Le Roeulx has been one of the main residences of the Princes of Croÿ since 1429. It is one of the most imposing classical castle in the country. Its history overshadows that of all but the most prestigious residences in the Low Countries.
The village of Le Roeulx produces the renowned St Feuillien beer. The St Feuillien Triple was listed as highly recommended standard pale ale by the World Beer Awards 2009.
The exact origins of the seigneury of Le Roeulx are shrouded in mystery. It is known that in the 11th century Le Roeulx was one of the twelve pairies ("peerages") of the County of Hainaut.
The first lord mentioned was Arnold, son of Baldwin II (1056-1098), Count of Hainaut & Flanders. Arnold's son, Eustache II († 1186), erected a stone castle with several towers, parts of which still stand today, in the northwestern corner of the castle. Eustache III († 1218), son of the preceding, joined the Third Crusade. He died without posterity, and the lordship of Le Roeulx returned to the Counts of Hainaut.
In 1429, Jacqueline of Bavaria, Duchess of Bavaria-Straubing, Countess of Hainaut and Holland, cedes the seigneury of Le Roeulx to Anthony of Croÿ (1385-1475), Governor General of the Netherlands and Luxembourg. The castle still belongs to his descendents nowadays.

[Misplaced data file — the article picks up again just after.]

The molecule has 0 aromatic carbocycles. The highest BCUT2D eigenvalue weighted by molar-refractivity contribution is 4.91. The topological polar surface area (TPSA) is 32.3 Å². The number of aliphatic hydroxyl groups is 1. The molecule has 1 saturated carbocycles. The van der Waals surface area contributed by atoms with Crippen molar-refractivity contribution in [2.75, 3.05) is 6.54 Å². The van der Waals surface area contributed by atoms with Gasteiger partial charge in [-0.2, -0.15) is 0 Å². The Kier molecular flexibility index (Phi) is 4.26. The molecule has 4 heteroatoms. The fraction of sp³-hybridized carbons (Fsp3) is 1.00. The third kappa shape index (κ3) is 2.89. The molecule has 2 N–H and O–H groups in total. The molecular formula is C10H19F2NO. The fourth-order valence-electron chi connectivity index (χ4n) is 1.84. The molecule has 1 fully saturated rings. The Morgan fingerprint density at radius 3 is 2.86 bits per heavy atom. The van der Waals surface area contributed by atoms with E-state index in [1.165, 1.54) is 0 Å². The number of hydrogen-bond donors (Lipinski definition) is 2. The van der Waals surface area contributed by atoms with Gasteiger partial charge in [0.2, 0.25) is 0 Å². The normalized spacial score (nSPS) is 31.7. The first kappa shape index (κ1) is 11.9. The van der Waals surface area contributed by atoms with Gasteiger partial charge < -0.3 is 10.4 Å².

The present classical façade was commissioned by Ferdinand Gaston-Joseph, Duke of Croÿ, who also added the two wings in 1713 and 1760.
A few days before the famous Battle of Waterloo on 18 June 1815, the Duke of Wellington and the Prince of Orange (the future King William II of the Netherlands) held a council of war at the castle of Le Roeulx.
Opening Hours & Admission
The castle was closed for renovation at the time of writing. Contact the castle (see official website) for updates on the situation.
The park of the castle is normally open on the first Sunday of June for one of Belgium's biggest hot air balloon festival (50 to 100 balloons).
How to get there
The village of Le Roeulx is situated a few kilometres north-west of La Louvière, along the E19/E42 motorway (exit 21). Access by car is consequently very easy from any cities on the E19 (e.g. Brussels, Nivelles, Mons, Valenciennes) or the E42 (Liège, Namur, Charleroi, Mons, Lille).
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